Scott, the first-round leader after shooting 64 on Thursday, turned a poor opening drive into a bogey and slipped to 10-under-par. But he birdied half of his next 14 holes, culminating in a chip-in birdie at the 15th, to join Bjornstad, who was already in the clubhouse, at 17-under.
Although Scott missed the fairway at the 18th, his approach easily carried the water fronting the green and landed on the front edge of the putting surface. He left his first putt five feet short, however, and his bid to save par slid by the left edge of the cup.
'I moved myself into contention. It was a good job done,' Scott said. 'I played much better than yesterday and hopefully, I can keep it going. It would have been nice to have tied for the lead but a lot of stuff can happen out there.'
Scott, who turned pro in mid-2000 after an outstanding amateur career, reeled in his breakthrough win in his first start of 2001 at the Alfred Dunhill Championship in South Africa.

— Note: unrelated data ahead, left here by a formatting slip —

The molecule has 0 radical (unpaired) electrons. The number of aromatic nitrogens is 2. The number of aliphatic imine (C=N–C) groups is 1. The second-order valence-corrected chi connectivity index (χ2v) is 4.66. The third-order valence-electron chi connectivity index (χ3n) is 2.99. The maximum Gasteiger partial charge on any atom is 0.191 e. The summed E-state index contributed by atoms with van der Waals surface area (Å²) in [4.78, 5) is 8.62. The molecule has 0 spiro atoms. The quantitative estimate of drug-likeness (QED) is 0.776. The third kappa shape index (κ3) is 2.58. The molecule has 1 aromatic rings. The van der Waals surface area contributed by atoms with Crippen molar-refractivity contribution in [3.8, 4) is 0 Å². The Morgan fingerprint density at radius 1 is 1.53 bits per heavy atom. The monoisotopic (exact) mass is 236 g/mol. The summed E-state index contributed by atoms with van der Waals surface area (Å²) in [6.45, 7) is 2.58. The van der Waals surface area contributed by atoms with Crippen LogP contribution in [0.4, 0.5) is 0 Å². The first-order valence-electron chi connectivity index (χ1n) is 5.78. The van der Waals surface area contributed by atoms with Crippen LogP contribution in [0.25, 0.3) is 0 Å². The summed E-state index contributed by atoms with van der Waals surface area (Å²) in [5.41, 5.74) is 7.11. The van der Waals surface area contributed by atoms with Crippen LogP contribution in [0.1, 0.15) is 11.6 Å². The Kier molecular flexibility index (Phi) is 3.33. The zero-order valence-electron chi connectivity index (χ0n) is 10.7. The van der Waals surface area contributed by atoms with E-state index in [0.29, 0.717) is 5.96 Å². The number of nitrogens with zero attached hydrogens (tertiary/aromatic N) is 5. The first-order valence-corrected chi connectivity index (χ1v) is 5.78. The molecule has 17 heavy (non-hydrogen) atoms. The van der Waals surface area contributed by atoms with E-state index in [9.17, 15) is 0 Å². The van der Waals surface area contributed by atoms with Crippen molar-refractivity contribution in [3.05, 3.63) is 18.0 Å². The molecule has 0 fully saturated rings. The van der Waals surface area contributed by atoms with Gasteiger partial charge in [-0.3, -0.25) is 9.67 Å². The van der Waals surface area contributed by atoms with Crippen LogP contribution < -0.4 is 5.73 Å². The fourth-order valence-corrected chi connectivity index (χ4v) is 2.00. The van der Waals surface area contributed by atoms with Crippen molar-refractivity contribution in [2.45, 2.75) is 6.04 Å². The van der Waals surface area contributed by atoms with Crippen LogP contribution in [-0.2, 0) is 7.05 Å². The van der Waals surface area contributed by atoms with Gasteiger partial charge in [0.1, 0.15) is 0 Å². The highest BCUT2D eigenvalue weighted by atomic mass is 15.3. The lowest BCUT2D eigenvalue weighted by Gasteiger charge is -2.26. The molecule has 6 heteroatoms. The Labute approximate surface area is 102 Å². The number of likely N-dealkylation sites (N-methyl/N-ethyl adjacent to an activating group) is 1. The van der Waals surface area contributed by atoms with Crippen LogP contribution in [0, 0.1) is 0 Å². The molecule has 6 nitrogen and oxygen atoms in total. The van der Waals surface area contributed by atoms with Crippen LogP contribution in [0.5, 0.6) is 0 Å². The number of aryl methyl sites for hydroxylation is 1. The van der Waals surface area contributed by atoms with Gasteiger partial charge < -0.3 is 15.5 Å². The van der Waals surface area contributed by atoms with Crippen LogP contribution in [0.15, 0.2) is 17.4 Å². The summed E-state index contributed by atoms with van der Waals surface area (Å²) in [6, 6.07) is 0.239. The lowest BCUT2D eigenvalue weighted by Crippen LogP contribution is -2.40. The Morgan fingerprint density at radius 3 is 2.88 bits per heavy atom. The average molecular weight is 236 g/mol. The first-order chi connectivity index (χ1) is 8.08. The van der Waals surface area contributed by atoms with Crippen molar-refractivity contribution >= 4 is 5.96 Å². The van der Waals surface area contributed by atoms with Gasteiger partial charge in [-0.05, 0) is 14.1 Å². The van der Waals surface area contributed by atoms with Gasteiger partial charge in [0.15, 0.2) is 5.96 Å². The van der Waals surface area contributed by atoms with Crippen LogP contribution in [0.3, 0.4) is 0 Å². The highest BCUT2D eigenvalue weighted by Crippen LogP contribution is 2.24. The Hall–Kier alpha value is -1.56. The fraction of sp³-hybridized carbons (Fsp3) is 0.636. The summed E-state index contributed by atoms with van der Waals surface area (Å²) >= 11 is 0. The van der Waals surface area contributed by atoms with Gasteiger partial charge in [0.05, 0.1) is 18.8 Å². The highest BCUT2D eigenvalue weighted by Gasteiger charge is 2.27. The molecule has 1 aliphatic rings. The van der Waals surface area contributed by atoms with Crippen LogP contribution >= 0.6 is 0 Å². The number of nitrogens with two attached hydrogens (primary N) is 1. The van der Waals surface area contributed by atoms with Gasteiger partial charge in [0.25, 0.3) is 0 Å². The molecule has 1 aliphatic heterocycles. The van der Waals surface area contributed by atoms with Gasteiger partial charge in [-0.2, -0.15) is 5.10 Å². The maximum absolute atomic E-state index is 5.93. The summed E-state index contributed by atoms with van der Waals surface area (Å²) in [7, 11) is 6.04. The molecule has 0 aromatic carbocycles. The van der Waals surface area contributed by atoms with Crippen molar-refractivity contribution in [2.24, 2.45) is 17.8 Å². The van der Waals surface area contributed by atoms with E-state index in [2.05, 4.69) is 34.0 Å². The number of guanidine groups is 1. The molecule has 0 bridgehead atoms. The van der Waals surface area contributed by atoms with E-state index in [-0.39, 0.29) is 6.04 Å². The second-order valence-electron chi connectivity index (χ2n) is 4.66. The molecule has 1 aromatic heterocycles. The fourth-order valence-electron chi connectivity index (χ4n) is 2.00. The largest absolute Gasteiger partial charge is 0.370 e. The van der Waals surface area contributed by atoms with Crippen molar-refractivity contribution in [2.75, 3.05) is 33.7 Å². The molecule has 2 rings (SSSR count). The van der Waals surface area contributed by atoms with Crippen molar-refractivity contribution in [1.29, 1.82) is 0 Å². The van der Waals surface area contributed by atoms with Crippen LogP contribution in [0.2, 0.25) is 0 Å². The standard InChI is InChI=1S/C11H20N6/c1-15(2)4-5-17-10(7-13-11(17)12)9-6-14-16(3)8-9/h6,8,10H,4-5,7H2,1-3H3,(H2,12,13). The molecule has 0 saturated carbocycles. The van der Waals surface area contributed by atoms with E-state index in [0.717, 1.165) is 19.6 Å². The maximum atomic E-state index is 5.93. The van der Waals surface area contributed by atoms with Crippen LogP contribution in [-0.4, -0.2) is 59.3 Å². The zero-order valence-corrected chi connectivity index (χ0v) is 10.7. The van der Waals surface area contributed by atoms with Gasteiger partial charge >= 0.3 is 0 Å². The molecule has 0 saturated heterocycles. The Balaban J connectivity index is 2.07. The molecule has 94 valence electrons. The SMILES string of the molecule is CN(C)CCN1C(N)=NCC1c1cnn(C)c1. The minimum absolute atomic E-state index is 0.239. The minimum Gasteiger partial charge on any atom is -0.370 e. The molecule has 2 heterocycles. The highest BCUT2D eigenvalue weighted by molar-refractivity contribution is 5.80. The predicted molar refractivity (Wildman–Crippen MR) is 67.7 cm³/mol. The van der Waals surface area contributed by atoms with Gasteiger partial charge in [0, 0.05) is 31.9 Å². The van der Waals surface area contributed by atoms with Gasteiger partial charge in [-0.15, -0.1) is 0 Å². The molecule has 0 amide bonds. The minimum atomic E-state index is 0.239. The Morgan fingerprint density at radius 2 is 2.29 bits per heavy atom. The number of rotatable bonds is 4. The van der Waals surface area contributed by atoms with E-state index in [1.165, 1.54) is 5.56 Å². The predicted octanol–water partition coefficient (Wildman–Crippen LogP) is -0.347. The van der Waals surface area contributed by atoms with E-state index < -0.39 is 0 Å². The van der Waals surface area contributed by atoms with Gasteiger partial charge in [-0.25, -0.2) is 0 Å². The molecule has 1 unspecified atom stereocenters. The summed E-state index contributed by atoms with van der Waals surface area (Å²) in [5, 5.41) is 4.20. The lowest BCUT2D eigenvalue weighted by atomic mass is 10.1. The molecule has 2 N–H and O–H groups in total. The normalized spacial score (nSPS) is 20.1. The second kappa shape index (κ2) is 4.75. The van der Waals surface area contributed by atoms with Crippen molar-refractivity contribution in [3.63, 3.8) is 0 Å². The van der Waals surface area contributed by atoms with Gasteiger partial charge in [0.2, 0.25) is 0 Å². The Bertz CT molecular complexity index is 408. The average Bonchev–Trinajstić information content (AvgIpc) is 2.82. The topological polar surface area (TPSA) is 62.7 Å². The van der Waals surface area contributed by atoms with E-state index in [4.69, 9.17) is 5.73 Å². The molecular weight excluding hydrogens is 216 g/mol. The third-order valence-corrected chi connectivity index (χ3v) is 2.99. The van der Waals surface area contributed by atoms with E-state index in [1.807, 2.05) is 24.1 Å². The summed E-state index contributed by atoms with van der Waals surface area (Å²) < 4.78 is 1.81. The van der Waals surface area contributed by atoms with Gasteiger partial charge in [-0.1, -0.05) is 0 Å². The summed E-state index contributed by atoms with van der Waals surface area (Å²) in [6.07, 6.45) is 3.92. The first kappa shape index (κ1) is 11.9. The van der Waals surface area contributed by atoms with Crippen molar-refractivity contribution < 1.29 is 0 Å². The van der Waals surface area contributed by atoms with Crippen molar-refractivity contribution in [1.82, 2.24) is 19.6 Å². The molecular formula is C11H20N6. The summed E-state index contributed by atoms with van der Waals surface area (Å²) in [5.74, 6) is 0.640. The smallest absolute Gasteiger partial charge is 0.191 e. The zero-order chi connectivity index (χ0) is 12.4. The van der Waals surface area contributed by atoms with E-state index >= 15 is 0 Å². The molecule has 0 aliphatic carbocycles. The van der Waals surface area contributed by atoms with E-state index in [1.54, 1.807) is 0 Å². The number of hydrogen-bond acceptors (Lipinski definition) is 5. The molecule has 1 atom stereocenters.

Olazabal, who captured his 19th European Tour title at the French Open in May, put himself in position to seriously contend for No. 20 with a bogey-free round made up of five birdies and an eagle.
The 35-year-old Spaniard, a runner-up at the BMW Asian Open in Taiwan a week ago, admitted he'll have to do better than his average of 31 putts per round this week if he wants to come out on top Sunday.
'Its going to be a matter of making putts and that is going to be a tough task for me,' he said. 'The grains break one way, then another way and finally you really don't know where to hit it. It is tough to get the pace right. That has been my problem.'
Also at 15-under was England's Mark Foster, who finished first on the 2001 Challenge Tour money list. He turned in a six-birdie, two-bogey 67.
Welshman Mark Pilkington carded a flawless 62 to finish three strokes off the pace with Swedish players Anders Forsbrand and Carl Pettersson, who had matching 68s.
Taiwan's Yeh Wei-Tze and Zaw Moe of Myanmar were 1-2 after Friday's second round but fell back into a tie for eighth place at 12-under 201 with four others, most notably defending champion Simon Dyson of England.
The Hong Kong Open, which began in 1959, is being co-sanctioned by the European Tour and Davidoff (Asian PGA) Tour for the first time. This is the second event to count toward the 2002 European Tour Order of Merit and the season-ending tournament on the 2001 Davidoff Tour schedule.